Again, that can go back to marketing, and then sales and service can be connected. And what you end up doing is really creating the circle of synergy and connecting this is where each department is able to sit down and share what's going on. When content and web and traditional and all the marketing units are working together, they're going to have much more of a cohesive brand and a much more cohesive language in the way that they're talking and presenting themselves both online or offline.

When they're able to share some information from sales and sales is able to share stuff with marketing they'll be able to work together. Now they can really target the pain points that the customers are having and be able to tell the story more completely. And when you bring in the service team, now you can begin to understand what's happening on a customer level. Make sure that those customers are staying and that the marketing is beginning to generate stuff that's going to delight the customers (if they're nurturing customers all ready to stay longer).

Now this isn't something that can just happen overnight. It's a shift in culture. It's really a shift in the way of doing your business. Instead of building like this, a more solid approach would be if we took the areas and made it more like a Venn diagram. Because you're going to have independent things that you do. You're going to have marketing over here, and they're going to have stuff that they do. You're going to have sales over here and you're going to have service here.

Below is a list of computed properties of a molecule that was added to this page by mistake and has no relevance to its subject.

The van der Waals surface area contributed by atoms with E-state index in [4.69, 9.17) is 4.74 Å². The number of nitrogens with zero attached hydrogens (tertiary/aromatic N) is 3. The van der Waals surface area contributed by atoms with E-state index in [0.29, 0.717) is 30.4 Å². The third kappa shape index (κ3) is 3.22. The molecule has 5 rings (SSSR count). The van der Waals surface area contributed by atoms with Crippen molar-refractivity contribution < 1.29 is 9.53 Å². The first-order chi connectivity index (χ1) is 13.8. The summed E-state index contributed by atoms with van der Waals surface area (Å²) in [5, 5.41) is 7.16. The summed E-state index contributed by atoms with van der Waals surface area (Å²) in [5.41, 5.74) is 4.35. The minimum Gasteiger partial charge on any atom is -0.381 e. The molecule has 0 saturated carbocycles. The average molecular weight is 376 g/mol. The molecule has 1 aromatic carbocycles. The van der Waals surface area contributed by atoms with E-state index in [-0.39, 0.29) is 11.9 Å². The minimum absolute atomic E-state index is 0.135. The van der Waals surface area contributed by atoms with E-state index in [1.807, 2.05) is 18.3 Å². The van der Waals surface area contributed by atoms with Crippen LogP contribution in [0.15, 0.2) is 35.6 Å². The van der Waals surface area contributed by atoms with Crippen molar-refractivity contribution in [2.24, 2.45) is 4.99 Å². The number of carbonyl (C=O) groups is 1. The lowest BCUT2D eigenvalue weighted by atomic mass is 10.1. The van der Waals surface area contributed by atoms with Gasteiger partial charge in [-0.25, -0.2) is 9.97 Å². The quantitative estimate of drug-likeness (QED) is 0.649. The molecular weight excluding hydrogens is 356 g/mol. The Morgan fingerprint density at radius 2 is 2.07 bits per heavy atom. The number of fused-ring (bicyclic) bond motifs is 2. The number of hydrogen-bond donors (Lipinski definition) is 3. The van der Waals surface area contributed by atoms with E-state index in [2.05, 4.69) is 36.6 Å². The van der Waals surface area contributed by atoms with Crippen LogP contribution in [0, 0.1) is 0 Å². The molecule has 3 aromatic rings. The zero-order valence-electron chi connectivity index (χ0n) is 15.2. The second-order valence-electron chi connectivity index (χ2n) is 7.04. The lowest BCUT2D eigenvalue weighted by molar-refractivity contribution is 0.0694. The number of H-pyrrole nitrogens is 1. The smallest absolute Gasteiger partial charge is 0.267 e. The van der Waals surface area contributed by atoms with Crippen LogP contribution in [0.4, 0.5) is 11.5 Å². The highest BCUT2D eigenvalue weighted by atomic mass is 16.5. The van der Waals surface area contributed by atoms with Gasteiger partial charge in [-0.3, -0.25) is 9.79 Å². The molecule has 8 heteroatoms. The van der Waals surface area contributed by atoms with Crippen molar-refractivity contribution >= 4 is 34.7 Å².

But there's going to be those places where there's overlap between these different departments, and it's the job of the business owners, the job of the entrepreneur if you're setting up a new business, to define where these points of intersection are, and find new ways to build some collaboration between the teams. When you build collaboration between the teams, that's when you're going to be able to serve your customers better and provide really good content, make sure that people are going along the journey with you, beginning to love your brand, love your business, and be able to really build those deep interpersonal connections, which is why people stay around for the long haul.

If currently you're working in silos, I would challenge you to look closely. Map out where you overlap and begin to put a plan in place where you can help bring your teams together, increase collaboration, and overall increase the growth and health of your business. Until next time, Happy Marketing. 

Building a Business That Connects

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Ryan Shelley, CPBI

By Ryan Shelley, CPBI

Ryan is passionate about helping companies make a more personal connection online with their customers and prospects. He is a regular contributor to Search Engine Land, the largest and most popular SEO news site on the web. His works has also been featured on the HubSpot Blog, Business2Community and by LinkedIn Marketing solutions.